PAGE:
Why haven't the 6.8 SPC/6.5 Grendel caught on?


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alaskanativeson
December 14, 2008, 10:40 PM
The 6.8 SPC and the 6.5 Grendel seem like pretty good cartridges to me. They'll fit into a M16 frame and offer significantly better ballistics in my opinion. Why haven't they caught on better commercially or with the military? Is money the main object? If so, what do you think (if anything) could help overcome this? Is it likely to happen? Which cartridge do you think would be the better choice if I decide to get one?

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gvnwst
December 14, 2008, 10:42 PM
For the 6.8, the fact that it is overrated (JMHO), and the people who would buy it are smarter than that. The 6.5, AA has so many legal safegurds on it, nobody can make a rifle for it....without a lot of fees. Same for ammo, IIRC.

JWarren
December 14, 2008, 10:48 PM
People who get an AR find it being in the NATO caliber an attractive point. Since 6.8 or 6.5 isn't used by any major military blocks (NATO & former Warsaw), it isn't as attractive.

-- John

doctorxring
December 14, 2008, 10:53 PM
.

They have caught on with certain shooters.

NO cartridge is going to take the shooting
fraternity by storm at this stage of the game.
There is just too much diversification and the
performance "gaps" are minimal.


Both 6.5G and 6.8SPC are specialty rounds primarily for the AR platform
and both perform well, giving good downrange performance
increases over 5.56 and more effective "smack down" at closer ranges.
6.8SPC was developed by the 5th Special Forces Group for these performance
criteria and it IS used by certain troops. It was NEVER intended to
replace 5.56 in all troop environments.

I have an M700 Police Tactical with a 20 inch barrel in 6.8SPC.
I like it a lot and it makes a good hunting rifle for deer
or varmints.

dxr



http://i23.photobucket.com/albums/b357/doctorxring/M700-68SPC.jpg

Pulse
December 14, 2008, 10:59 PM
the US military will never get either of those cartridges as long as NATO does not agree with it and also starts useing them.
that also means that both Remington and Alexander Arms would have to give up there patents because no NATO country will be willing to pay the Fees for useing those cartridges.

longdayjake
December 14, 2008, 11:15 PM
I cant say which you would like better, but I just ordered a 6.5 because I wanted to hunt deer with mine and I chose it over the 6.8 because the 6.8 has terrible ballistics. You might as well shoot 7.62 x 39. The 6.5 grendel has better ballistics than the .308 but the .308 hits a bit harder. Go to 6.5forums or go to ar15.com and search ar15 variants to see the difference between the two.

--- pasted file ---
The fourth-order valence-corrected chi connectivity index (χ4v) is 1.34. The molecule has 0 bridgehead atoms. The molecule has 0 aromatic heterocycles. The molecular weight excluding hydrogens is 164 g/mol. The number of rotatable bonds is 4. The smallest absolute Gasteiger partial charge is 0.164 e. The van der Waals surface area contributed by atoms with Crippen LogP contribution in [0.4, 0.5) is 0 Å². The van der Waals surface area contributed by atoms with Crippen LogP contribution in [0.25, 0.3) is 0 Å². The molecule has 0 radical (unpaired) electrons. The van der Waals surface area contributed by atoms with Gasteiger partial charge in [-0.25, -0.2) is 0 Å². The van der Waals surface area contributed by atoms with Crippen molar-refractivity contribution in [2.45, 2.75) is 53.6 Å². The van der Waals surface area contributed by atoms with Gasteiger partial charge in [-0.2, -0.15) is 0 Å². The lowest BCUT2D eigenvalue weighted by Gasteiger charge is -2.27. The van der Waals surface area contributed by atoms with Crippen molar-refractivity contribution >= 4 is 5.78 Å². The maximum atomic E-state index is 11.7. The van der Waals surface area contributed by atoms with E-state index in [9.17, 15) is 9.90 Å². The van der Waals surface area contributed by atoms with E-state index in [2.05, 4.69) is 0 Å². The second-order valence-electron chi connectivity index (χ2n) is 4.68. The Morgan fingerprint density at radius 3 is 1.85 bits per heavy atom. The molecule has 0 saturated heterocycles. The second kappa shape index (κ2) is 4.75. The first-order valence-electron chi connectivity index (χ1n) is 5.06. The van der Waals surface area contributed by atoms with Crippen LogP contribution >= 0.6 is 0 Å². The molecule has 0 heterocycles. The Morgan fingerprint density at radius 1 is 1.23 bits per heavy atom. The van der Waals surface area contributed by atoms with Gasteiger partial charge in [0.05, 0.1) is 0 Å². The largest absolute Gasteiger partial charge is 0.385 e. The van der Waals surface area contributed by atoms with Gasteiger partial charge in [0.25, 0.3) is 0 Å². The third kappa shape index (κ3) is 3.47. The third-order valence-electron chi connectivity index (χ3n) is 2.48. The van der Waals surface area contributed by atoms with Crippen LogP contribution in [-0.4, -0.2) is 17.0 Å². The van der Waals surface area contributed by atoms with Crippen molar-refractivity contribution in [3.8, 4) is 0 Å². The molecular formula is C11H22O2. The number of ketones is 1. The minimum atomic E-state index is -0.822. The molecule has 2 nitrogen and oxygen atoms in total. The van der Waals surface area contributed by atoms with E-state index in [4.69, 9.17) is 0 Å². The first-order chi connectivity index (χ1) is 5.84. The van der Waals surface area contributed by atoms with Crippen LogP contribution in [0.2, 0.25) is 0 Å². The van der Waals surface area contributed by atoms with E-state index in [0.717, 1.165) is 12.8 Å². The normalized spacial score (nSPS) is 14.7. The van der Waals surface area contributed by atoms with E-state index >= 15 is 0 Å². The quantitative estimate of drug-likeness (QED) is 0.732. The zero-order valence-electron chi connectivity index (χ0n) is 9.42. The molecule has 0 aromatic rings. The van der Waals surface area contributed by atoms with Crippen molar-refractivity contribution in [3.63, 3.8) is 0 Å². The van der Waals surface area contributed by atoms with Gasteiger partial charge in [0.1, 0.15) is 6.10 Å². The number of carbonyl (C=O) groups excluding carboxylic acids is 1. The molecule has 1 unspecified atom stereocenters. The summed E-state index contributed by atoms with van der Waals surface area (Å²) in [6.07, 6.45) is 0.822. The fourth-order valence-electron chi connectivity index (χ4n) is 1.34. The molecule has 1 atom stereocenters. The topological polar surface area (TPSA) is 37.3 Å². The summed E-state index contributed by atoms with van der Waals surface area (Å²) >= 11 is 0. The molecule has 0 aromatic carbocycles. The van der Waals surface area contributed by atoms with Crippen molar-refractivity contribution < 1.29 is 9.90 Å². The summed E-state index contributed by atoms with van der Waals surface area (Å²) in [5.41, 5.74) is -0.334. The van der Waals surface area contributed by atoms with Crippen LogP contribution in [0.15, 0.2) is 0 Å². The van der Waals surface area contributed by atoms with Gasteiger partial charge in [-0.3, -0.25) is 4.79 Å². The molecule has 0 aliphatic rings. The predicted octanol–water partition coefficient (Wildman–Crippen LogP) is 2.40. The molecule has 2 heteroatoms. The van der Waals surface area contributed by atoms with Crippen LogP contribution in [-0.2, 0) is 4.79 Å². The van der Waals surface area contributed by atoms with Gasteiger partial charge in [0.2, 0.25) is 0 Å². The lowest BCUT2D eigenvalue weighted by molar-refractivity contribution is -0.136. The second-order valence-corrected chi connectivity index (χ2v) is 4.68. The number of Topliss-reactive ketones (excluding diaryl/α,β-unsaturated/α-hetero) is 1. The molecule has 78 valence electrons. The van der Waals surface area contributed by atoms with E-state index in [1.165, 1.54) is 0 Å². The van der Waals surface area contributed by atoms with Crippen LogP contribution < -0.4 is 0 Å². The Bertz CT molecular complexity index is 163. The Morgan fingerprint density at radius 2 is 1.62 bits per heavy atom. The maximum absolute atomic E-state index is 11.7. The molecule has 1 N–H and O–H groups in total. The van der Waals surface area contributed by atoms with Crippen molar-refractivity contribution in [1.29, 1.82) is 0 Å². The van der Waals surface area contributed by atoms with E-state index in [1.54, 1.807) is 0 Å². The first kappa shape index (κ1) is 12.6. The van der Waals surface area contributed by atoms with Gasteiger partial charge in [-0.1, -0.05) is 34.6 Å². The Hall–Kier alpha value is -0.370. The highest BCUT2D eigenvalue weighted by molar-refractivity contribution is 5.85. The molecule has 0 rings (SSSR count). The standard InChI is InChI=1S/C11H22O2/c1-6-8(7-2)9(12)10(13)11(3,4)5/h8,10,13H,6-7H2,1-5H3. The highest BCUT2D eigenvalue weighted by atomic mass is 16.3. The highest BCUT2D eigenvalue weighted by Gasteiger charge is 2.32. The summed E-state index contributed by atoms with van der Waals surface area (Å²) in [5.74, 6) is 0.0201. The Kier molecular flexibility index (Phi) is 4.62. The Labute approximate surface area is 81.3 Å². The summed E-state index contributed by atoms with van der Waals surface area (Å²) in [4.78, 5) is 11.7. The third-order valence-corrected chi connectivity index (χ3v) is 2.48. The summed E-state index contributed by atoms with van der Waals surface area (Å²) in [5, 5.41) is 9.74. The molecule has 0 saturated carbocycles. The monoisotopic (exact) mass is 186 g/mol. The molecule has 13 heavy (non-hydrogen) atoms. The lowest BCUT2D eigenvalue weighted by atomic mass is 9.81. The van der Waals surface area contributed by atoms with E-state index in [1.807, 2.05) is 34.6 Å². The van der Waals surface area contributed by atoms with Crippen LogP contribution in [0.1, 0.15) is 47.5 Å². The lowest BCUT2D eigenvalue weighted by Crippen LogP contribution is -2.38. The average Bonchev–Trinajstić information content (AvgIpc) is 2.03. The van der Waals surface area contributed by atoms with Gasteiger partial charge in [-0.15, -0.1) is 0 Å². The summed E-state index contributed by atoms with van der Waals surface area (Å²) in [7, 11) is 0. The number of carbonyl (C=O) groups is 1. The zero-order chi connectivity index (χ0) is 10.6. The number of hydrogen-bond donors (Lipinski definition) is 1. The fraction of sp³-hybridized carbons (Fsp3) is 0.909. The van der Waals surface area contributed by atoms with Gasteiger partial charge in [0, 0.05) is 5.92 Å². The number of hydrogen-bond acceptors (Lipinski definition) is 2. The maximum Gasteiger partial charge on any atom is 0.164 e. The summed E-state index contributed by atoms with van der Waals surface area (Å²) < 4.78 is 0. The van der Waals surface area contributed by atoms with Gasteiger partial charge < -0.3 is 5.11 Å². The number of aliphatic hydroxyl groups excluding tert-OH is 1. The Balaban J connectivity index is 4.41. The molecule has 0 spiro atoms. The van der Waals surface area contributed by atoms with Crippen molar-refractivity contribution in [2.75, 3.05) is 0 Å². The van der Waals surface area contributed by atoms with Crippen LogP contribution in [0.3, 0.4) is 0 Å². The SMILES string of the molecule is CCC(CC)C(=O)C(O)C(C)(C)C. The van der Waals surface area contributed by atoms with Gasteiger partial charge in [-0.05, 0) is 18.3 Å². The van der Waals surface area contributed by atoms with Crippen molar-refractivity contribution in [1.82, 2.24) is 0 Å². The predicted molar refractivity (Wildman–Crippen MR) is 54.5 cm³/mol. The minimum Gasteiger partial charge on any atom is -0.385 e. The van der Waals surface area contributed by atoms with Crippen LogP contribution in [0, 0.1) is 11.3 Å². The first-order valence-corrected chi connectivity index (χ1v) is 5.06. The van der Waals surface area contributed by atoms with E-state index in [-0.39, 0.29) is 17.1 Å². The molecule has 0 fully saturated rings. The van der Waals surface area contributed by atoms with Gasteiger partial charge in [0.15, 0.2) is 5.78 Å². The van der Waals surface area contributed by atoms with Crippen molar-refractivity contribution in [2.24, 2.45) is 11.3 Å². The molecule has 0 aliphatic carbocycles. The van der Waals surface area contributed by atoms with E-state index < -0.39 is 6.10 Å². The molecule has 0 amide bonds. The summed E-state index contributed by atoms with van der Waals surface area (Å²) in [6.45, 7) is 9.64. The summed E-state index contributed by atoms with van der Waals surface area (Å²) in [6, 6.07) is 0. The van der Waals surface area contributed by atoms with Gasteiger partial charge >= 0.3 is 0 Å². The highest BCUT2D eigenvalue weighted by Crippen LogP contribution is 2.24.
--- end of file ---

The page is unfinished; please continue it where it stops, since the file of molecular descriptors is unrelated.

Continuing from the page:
ArmedBear
December 14, 2008, 11:22 PM
5.56 is good enough for SWAT. While people claim it won't work as a man-stopper for the military, civilian cops think it's great, apparently. So why would someone want a rare cartridge to do a job that a standard one does?

Both have potential as deer rounds, of course, but the AR isn't the most attractive hunting rifle. It's bulky and heavy for that, since neither round has impressive ballistics, compared to standard hunting rounds currently used.

Ruger's Mini 14 in 6.8 is a far more intriguing hunting carbine than an AR, IMO, but a lot of people hear "Mini 14" and think it can't hit the broad side of a barn.

Either way, these are expensive rounds for a "fun gun", and offer nothing a hunter can't get from a .243 in a lighter, handier, cheaper package.

None of that suggests that either cartridge isn't a good one. However, "catching on" has to do with a lot more than ballistics and case length.:)

420Stainless
December 14, 2008, 11:58 PM
Ruger's Mini 14 in 6.8 is a far more intriguing hunting carbine than an AR, IMO, but a lot of people hear "Mini 14" and think it can't hit the broad side of a barn.


I was thus intrigued and got me one. Haven't shot it yet, but I'm betting I'll be able to hit the broad side of a deer with it.

R.W.Dale
December 15, 2008, 12:03 AM
I was thus intrigued and got me one. Haven't shot it yet, but I'm betting I'll be able to hit the broad side of a deer with it.

Only if you're shooting it from the inside out:neener:

sorry the devil made me do it:evil:

adobewalls
December 15, 2008, 12:20 AM